The next step in fitting the slats is to use the holding and measuring jigs I built in the last post to measure the distance between the rear legs at each mortise as well as record the angle for the slat tenon shoulder. Those measurements are transferred to the slat blank and become the basis for laying out the shape of each slat.
I begin by marking the location of the two rear rungs on each rear leg. The seat rung location will be used to register the legs in the holding jig. The lower rung location will be used later on in the process when I am evaluating the geometry of the rear panel assembly. I start by using the story stick to transfer the rear rung locations to each leg.
For this process to work correctly the legs must fit squarely into the support blocks or they will not be rotated to the correct angle. Here are close-ups of each leg in the jig. The leg on the right is fine, with both edges of the leg making full contact with the support blocks. But, if you look at the leg on the left you’ll notice a gap between the support block and the right side of the leg. The issue with this leg is that it twisted while being bent in the bending form. The result of this twisting is that the sides of the leg are not square with the front and back.
Pictured here is a cross section of the bottom of the twisted leg. You can clearly see that the sides are not square with the top and bottom. Because the ultimate shape of this leg will be round the out-of-squareness is not an issue, except when it is needed as a reference surface. On the right you can see that there is a full 1-5/8″ circle within the cross section. When I shape this leg from square to round I will be knocking off the corners leaving a true octagon and ultimately a true cylinder.
So, to get the twisted leg to work correctly in the holding jig I need to square up the two reference surfaces — the back and one side. In the left hand photo the square is held firmly against one side, but only touches the right hand edge of the back showing how much it is out-of-square. I need to preserve the thickness of the leg at the center (1-5/8″) so I must only square up the back of the leg from the center to the right edge. Using a spoke shave, I remove material from the right half of the back of the leg until it is square with one side as shown in the photo on the right. There is still a gap between the square and the back of the leg on the left half but that will not affect the fit of the leg in the jig.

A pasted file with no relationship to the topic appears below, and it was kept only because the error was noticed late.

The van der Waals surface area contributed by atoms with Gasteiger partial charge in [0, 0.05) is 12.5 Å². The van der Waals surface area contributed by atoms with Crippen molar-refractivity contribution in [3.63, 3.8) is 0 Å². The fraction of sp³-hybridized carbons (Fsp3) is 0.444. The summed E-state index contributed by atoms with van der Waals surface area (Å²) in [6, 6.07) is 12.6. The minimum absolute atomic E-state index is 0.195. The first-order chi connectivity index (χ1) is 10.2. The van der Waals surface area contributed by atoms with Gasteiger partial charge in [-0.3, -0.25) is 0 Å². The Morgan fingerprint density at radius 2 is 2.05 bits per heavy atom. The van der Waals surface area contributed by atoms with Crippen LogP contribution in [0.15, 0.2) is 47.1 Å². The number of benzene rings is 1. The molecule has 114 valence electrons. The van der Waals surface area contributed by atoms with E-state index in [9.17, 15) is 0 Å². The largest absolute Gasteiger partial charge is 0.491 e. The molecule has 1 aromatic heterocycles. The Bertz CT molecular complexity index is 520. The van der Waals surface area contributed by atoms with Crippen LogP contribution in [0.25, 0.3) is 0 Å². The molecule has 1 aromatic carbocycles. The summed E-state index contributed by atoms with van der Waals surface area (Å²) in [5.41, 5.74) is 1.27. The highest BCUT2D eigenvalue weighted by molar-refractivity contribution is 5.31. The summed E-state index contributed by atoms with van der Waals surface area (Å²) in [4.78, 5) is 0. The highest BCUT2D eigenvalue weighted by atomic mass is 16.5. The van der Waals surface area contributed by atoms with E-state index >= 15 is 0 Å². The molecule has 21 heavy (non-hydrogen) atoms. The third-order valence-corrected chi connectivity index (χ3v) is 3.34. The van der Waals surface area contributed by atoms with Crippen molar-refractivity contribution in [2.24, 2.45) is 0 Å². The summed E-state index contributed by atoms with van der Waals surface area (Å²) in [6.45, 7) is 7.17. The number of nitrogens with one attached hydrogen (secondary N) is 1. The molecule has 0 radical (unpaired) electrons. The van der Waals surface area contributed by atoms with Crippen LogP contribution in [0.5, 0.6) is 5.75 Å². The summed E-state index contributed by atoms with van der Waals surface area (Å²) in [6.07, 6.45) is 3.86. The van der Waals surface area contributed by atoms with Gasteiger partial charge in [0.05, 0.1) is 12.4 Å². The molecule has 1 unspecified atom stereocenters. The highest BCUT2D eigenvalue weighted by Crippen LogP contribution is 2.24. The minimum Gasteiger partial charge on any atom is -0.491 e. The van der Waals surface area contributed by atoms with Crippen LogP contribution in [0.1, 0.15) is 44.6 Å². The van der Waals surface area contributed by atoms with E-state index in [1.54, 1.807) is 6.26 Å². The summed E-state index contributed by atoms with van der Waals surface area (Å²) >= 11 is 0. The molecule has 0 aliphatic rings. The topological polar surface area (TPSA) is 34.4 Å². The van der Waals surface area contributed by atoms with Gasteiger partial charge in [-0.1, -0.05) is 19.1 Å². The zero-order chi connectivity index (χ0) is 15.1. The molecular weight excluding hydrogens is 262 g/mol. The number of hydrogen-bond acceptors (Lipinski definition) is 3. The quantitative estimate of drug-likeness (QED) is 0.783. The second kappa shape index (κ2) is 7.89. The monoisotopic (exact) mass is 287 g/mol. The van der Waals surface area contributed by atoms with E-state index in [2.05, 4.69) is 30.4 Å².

Here is the twisted leg squared up and put back in the holding jig. Notice that there is no gap on the right hand side of the leg where it contacts the support block. This leg now fits correctly in the support blocks and is rotated to the correct angle. This means that the measurements I’m about to take will be accurate.
Before transferring the measurements from the measuring jig to the slat I first need to check the angle of the slat in the area of the tenons. Remember I have decided to rotate the rear legs 28°. In the finished chair it is the slat that rotates the rear legs, so the angle of the slat at the tenons must also be 28°. To begin I center the measuring jig on the slat and put marks at both ends where the jig touches the bottom of the slat. This represents the width of the slat at the tenon shoulders.
On a board I draw two lines at a 28° angle to the edge of the board. These angled lines are the same distance apart as the full width of the slat. I place the slat on the board lining up the outside marks with the angled lines. The object is to see if the outside 2″ of the slat are 28°.
Here is a close-up of one side of the slat. As you can see, the angle of the slat at the outside mark is a good deal more than 28° so I will need to flatten the slat until the outside 2″ or so is exactly 28°.